“Christians will face continued persecution then 1 Thessalonians 4:16-17 will happen right before the 7 year tribulation when Israel burns Russia’s weapons for 7 years. (Ezekiel 39:9). Those who are not taken in the rapture will have the opportunity to receive Christ during the 7 year tribulation but will be beheaded for their testimony. (Revelation 20:4). How far is Russia towards its prophetic position which means the rapture (! Thessalonians 4:16-17) is even closer?

Actually, I did not know that, and I’m still not sure what it means.

Sometimes the scholar is someone who believes all religion is hopelessly derivative: it’s all based on something that came before.

A reader by the name of “Seyedibar” responded to my article on Christian persecution with this:

“A little study of history and comparative religion goes a long way. Abraham is based on an Egyptian figure. His god was Ptah, not El, and his vision was of Memphis, not Israel. Jesus was likely based on a Merkabah mystic, one of a hairdresser and carpenter. .. And if you back a little further, Uguritic archaeology shows us that the book of Genesis is based on the ancestor kings of the Canaanites. Most Christians and Jews aren’t aware that the creator of the Garden of Eden, El, is recorded to have died of a wild boar attack.”

 Like I said, hyperspace. I just can’t go where “Seyedibar” has gone before. I love the scholar’s passion for religion, but some of them lose me when they try to deploy all their knowledge of history and religion in any effort to change someone else’ beliefs.

How to argue about religion if you’re a scholar:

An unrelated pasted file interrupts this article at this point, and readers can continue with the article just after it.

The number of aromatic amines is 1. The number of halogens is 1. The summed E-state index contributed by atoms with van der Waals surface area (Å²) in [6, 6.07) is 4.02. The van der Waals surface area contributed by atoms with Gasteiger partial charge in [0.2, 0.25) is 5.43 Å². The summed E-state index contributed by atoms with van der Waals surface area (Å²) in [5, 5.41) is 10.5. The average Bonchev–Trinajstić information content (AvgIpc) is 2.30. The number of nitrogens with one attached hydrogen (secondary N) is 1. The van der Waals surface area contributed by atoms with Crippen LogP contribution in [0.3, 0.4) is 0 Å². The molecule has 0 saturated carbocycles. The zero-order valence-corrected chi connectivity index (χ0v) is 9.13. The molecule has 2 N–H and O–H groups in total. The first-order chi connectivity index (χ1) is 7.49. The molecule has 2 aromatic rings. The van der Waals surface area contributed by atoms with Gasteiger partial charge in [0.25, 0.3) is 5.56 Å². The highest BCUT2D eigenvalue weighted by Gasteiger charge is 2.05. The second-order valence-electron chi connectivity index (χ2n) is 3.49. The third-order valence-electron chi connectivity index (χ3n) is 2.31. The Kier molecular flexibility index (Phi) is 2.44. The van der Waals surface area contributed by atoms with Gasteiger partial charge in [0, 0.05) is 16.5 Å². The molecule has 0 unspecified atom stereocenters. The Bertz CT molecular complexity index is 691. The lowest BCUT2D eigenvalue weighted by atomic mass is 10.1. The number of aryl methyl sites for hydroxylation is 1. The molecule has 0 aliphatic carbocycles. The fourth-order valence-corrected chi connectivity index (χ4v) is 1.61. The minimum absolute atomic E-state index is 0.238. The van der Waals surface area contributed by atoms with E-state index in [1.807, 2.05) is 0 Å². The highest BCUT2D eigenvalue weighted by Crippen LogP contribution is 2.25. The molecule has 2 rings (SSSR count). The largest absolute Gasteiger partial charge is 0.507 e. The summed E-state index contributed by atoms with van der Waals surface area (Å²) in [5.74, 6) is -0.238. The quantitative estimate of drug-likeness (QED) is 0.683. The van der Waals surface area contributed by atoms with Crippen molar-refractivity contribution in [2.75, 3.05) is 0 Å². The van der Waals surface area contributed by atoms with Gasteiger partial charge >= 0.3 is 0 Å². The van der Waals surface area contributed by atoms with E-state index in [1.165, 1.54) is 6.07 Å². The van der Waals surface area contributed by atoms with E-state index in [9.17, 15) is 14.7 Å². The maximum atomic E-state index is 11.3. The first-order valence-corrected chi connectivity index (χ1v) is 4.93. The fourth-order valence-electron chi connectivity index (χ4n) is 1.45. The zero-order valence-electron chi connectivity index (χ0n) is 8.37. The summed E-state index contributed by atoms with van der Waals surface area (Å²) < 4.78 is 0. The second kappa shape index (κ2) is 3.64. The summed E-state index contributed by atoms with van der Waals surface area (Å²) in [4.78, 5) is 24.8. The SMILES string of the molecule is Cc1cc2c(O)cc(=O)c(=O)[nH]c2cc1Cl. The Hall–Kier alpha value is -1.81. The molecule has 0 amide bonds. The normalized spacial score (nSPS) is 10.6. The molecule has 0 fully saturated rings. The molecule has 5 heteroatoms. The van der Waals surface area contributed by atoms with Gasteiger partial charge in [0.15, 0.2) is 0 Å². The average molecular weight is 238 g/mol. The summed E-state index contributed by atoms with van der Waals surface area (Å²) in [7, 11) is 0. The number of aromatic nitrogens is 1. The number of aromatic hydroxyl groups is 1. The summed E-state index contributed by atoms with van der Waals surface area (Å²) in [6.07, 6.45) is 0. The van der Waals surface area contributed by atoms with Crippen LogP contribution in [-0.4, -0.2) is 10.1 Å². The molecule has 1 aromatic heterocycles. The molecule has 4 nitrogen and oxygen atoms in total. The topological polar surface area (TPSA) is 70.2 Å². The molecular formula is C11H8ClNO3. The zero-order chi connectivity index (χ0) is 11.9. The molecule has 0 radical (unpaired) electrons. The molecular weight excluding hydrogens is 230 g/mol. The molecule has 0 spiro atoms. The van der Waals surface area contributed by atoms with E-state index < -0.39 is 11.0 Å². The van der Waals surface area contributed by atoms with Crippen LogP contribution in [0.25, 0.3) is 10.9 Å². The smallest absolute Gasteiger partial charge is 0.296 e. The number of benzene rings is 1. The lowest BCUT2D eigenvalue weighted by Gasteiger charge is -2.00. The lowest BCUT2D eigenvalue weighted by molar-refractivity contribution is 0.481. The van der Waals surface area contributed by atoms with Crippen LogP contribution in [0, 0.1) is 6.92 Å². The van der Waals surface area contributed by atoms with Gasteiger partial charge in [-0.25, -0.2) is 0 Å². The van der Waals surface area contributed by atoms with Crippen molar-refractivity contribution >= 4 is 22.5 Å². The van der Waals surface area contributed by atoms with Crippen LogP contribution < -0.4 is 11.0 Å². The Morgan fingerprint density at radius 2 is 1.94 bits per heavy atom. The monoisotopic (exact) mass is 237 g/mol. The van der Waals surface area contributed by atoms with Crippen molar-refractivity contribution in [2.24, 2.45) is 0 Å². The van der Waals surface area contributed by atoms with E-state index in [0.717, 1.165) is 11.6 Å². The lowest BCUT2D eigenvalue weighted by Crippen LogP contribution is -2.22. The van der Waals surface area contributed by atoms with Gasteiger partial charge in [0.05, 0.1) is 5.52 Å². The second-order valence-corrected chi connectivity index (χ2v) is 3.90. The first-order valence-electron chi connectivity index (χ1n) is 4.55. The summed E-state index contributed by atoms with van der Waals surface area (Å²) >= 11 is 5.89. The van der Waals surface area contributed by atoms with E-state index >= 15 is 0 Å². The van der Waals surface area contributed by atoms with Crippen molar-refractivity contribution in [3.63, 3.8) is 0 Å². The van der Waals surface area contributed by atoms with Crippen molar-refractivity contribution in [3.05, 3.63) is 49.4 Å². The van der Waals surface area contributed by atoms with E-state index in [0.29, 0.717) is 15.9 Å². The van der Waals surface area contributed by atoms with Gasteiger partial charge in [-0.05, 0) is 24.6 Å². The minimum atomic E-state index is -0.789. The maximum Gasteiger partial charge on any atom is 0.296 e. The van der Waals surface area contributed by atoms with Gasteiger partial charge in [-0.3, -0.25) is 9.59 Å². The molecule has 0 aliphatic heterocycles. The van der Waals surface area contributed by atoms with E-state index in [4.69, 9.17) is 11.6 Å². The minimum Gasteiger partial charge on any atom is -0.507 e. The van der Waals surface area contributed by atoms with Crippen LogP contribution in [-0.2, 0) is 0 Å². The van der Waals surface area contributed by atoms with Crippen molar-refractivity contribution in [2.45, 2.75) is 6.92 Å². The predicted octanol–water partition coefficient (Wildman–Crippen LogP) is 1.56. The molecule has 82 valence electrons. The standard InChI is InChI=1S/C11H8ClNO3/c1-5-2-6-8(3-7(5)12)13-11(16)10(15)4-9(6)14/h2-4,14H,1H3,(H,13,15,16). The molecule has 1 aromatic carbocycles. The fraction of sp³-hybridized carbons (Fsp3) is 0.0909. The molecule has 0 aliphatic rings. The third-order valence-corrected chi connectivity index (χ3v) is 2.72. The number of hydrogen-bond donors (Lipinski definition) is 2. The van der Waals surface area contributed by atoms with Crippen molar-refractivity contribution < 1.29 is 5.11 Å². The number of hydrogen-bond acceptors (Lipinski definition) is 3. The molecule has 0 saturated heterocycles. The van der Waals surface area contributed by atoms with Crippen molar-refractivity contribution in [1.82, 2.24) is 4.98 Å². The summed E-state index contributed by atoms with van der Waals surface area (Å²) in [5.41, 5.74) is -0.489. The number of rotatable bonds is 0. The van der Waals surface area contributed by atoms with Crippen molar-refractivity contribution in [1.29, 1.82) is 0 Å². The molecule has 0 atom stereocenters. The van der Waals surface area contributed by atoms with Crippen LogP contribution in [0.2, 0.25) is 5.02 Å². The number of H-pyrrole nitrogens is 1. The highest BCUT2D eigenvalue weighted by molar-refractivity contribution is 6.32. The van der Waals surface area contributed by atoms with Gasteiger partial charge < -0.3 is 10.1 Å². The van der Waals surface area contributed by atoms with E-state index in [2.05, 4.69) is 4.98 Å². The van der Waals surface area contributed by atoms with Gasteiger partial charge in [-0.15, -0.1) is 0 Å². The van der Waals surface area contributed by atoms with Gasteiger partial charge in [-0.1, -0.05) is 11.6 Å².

Accept that there is a limit to knowledge. I’ve never seen anyone say in response to a religious argument: “You are right. Your argument is irrefutable. I’m going to jettison a lifetime of beliefs on the spot right now because I obviously have no coherent reply.”

It just doesn’t happen.

Gordon Newby, a professor of Middle Eastern and South Asian Studies at Emory University, said most people change religious beliefs “not because of one argument” but only after long conversations and intimate exposure to another faith.

“Logical arguments are nice but they're not going to change someone’s life,” Newby said. “We’re way too complicated for that. We’re not programmed machines. We have this whole limbic system of emotions and appetites and everything else.”

The Peacemaker

There are some readers who give me hope when I go to the comment section. They are the “peacemakers,” and they surely bless me with their attitudes.

Peacemakers try to keep arguments from getting personal. They are the online referees.  They turn the other cheek.

An exchange between someone called “Bootyfunk” and “KatieRose” shows a peacemaker in action.